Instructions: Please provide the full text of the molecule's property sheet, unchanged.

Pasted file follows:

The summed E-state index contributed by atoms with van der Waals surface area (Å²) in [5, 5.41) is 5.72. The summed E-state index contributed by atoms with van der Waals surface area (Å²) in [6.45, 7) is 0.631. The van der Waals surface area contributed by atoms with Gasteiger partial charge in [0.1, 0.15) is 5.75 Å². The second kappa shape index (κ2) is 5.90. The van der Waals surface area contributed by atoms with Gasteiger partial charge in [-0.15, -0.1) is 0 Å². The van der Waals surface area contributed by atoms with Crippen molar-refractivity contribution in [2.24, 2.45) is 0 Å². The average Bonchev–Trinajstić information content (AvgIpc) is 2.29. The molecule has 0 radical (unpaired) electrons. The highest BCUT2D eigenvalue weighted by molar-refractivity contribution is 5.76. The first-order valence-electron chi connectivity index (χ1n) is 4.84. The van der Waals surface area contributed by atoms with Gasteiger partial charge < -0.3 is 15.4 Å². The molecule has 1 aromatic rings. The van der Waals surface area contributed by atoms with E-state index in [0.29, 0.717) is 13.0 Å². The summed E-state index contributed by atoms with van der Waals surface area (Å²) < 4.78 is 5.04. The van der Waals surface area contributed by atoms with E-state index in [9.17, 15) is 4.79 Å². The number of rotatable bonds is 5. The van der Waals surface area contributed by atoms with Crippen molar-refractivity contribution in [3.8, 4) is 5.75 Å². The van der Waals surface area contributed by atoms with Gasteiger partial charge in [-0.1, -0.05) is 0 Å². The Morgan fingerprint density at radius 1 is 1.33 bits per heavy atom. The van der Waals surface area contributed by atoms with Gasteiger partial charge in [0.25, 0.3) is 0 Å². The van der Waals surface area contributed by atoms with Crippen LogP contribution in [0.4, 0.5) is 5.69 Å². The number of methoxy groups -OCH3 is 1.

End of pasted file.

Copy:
The summed E-state index contributed by atoms with van der Waals surface area (Å²) in [5, 5.41) is 5.72. The summed E-state index contributed by atoms with van der Waals surface area (Å²) in [6.45, 7) is 0.631. The van der Waals surface area contributed by atoms with Gasteiger partial charge in [0.1, 0.15) is 5.75 Å². The second kappa shape index (κ2) is 5.90. The van der Waals surface area contributed by atoms with Gasteiger partial charge in [-0.15, -0.1) is 0 Å². The van der Waals surface area contributed by atoms with Crippen molar-refractivity contribution in [2.24, 2.45) is 0 Å². The average Bonchev–Trinajstić information content (AvgIpc) is 2.29. The molecule has 0 radical (unpaired) electrons. The highest BCUT2D eigenvalue weighted by molar-refractivity contribution is 5.76. The first-order valence-electron chi connectivity index (χ1n) is 4.84. The van der Waals surface area contributed by atoms with Gasteiger partial charge < -0.3 is 15.4 Å². The molecule has 1 aromatic rings. The van der Waals surface area contributed by atoms with E-state index in [0.29, 0.717) is 13.0 Å². The summed E-state index contributed by atoms with van der Waals surface area (Å²) < 4.78 is 5.04. The van der Waals surface area contributed by atoms with E-state index in [9.17, 15) is 4.79 Å². The number of rotatable bonds is 5. The van der Waals surface area contributed by atoms with Crippen molar-refractivity contribution in [3.8, 4) is 5.75 Å². The van der Waals surface area contributed by atoms with Gasteiger partial charge in [-0.1, -0.05) is 0 Å². The Morgan fingerprint density at radius 1 is 1.33 bits per heavy atom. The van der Waals surface area contributed by atoms with Gasteiger partial charge in [0.25, 0.3) is 0 Å². The van der Waals surface area contributed by atoms with Crippen LogP contribution in [0.4, 0.5) is 5.69 Å². The number of methoxy groups -OCH3 is 1.